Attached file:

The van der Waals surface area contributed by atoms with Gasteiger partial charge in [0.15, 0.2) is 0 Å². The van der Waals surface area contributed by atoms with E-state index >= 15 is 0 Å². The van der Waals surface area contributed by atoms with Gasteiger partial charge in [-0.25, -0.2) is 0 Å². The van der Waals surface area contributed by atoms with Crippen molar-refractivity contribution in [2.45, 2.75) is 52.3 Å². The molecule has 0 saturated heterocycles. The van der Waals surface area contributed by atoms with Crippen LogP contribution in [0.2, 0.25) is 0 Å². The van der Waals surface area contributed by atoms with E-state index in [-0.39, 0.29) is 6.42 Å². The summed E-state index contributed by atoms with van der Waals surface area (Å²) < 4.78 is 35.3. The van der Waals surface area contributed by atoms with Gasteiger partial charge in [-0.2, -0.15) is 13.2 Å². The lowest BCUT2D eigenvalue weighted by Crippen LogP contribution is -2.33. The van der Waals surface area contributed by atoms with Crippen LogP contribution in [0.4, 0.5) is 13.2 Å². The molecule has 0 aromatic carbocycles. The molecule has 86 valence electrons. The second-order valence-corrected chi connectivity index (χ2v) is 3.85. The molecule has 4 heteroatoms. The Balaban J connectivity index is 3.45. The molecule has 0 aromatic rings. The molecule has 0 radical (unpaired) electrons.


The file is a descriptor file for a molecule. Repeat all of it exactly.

The van der Waals surface area contributed by atoms with Gasteiger partial charge in [0.15, 0.2) is 0 Å². The van der Waals surface area contributed by atoms with E-state index >= 15 is 0 Å². The van der Waals surface area contributed by atoms with Gasteiger partial charge in [-0.25, -0.2) is 0 Å². The van der Waals surface area contributed by atoms with Crippen molar-refractivity contribution in [2.45, 2.75) is 52.3 Å². The molecule has 0 saturated heterocycles. The van der Waals surface area contributed by atoms with Crippen LogP contribution in [0.2, 0.25) is 0 Å². The van der Waals surface area contributed by atoms with E-state index in [-0.39, 0.29) is 6.42 Å². The summed E-state index contributed by atoms with van der Waals surface area (Å²) < 4.78 is 35.3. The van der Waals surface area contributed by atoms with Gasteiger partial charge in [-0.2, -0.15) is 13.2 Å². The lowest BCUT2D eigenvalue weighted by Crippen LogP contribution is -2.33. The van der Waals surface area contributed by atoms with Crippen LogP contribution in [0.4, 0.5) is 13.2 Å². The molecule has 0 aromatic carbocycles. The molecule has 86 valence electrons. The second-order valence-corrected chi connectivity index (χ2v) is 3.85. The molecule has 4 heteroatoms. The Balaban J connectivity index is 3.45. The molecule has 0 aromatic rings. The molecule has 0 radical (unpaired) electrons.